By Vahid Oloro
EAST AFRICAN BUSINESS WEEK
Some of East Africa's widely grown crops are among the commodities that will run agro-business in the 21st century.
Stakeholders in the agricultural sector were told on November 1 that sorghum, cassava, soy beans, palm oil and Jathropha curcas, are the five crops that will run agri-business this century.
The remarks were made by Mr. Peter Kegode, an agrobusiness specialist in Kenya, during a one-day seminar organised b y the Nairobi Stock Exchange (NSE) to familiarise stakeholders in agri and agro-processing sectors on the financing opportunities available through the stock market.
The five crops, Kegode said, have a wider product map with a potential for the processing of non-food, animal and human food products.
Jathropha for instance, is currently used in India to run all the country's trains. The initial imports of Jathropha by India were solely sourced from Kenya. Its production in Kenya has however dwindled over time.
India's train network has the largest number of passengers per year in the world.
Jathropha, also known as physic nut, is a crop that can be used in the production of bio-fuel that can be used in running a wide range of engines. After residual decantation and filtration, pure Jathropha oil is used as a suitable fossil diesel substitute.
The press-cake that is an extraction byproduct is used as a high-grade organic fertiliser.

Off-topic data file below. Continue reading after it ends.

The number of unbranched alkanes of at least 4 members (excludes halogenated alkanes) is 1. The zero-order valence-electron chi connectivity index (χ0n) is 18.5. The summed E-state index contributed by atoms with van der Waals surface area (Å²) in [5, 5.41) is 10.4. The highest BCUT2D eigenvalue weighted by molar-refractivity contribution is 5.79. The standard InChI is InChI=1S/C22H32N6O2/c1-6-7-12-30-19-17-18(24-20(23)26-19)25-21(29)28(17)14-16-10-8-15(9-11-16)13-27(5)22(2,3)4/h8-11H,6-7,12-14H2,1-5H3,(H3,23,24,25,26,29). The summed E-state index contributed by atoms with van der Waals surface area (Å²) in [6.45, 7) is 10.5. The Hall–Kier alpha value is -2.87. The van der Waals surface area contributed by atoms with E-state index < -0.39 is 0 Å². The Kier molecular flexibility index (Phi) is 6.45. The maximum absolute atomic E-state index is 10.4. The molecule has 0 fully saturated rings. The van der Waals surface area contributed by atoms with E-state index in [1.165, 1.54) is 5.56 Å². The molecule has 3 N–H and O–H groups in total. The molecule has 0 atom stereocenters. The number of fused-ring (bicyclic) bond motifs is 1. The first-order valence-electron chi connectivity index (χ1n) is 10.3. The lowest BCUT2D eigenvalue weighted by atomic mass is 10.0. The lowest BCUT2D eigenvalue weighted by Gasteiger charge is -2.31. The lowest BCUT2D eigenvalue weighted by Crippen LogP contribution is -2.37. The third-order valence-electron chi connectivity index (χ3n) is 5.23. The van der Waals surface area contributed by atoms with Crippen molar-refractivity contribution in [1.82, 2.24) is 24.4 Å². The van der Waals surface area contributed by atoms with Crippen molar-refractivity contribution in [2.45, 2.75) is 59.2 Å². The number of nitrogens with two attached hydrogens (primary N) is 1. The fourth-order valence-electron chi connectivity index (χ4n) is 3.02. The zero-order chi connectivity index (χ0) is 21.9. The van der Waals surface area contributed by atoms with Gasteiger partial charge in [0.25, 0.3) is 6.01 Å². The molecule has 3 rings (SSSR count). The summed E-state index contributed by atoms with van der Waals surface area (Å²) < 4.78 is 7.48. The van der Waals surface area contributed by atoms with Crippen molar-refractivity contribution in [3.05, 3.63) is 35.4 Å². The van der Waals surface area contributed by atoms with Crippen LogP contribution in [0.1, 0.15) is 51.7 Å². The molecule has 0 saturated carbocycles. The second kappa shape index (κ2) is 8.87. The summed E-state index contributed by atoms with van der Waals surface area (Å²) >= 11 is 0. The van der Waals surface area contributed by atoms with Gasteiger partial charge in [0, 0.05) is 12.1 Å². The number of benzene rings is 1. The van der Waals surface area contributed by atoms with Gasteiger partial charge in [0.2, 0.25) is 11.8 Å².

Jathropha is also increasingly being recognized as a reforestation crop in tropical countries. The crop thrives on degraded soils and because of its drought resistance it can play a crucial role in combating desertification.
Jathropha is not eaten by animals and therefore can be used as a fence to protect food crops. Its seeds contain about 35% oil. Experts say that depending on seed yields, a hectare has a potential to produce up to 2200kg of oil. Its raw oil can be obtained by simple cold pressing of the seeds.
Ironically some of these crops, especially sorghum and cassava, are easily available in the region but remain under-utilised. In countries such as Uganda where cassava is widely grown, it remains largely used as a food crop with limited or no industrial use derived from it.
Speakers and participants in the seminar underscored the urgent need for a paradigm shift in the agricultural policy so as to link increased crop production to optimum utilisation of the potential benefits. Participants said there was so much emphasis on increased production without a focus on the business end in crop production.
Research institutions such as the Kenya Agricultural Research Institute (KARI) were urged to have a balanced policy on research on increased yields.